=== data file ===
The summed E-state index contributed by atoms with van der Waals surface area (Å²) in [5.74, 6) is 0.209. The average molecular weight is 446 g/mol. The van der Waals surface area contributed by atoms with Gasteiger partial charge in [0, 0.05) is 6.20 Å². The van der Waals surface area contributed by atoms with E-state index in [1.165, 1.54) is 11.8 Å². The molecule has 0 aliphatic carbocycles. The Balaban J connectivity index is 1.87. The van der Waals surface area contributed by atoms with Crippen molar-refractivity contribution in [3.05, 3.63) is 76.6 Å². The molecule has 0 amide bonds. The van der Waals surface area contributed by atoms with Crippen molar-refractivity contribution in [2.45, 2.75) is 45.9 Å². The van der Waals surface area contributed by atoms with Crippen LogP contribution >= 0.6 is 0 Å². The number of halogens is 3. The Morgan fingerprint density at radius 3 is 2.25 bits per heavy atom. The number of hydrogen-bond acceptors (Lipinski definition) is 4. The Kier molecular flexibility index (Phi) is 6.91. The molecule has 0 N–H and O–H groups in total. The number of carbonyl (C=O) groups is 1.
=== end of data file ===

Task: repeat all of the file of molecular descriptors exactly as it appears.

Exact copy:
The summed E-state index contributed by atoms with van der Waals surface area (Å²) in [5.74, 6) is 0.209. The average molecular weight is 446 g/mol. The van der Waals surface area contributed by atoms with Gasteiger partial charge in [0, 0.05) is 6.20 Å². The van der Waals surface area contributed by atoms with E-state index in [1.165, 1.54) is 11.8 Å². The molecule has 0 aliphatic carbocycles. The Balaban J connectivity index is 1.87. The van der Waals surface area contributed by atoms with Crippen molar-refractivity contribution in [3.05, 3.63) is 76.6 Å². The molecule has 0 amide bonds. The van der Waals surface area contributed by atoms with Crippen molar-refractivity contribution in [2.45, 2.75) is 45.9 Å². The van der Waals surface area contributed by atoms with Crippen LogP contribution >= 0.6 is 0 Å². The number of halogens is 3. The Morgan fingerprint density at radius 3 is 2.25 bits per heavy atom. The number of hydrogen-bond acceptors (Lipinski definition) is 4. The Kier molecular flexibility index (Phi) is 6.91. The molecule has 0 N–H and O–H groups in total. The number of carbonyl (C=O) groups is 1.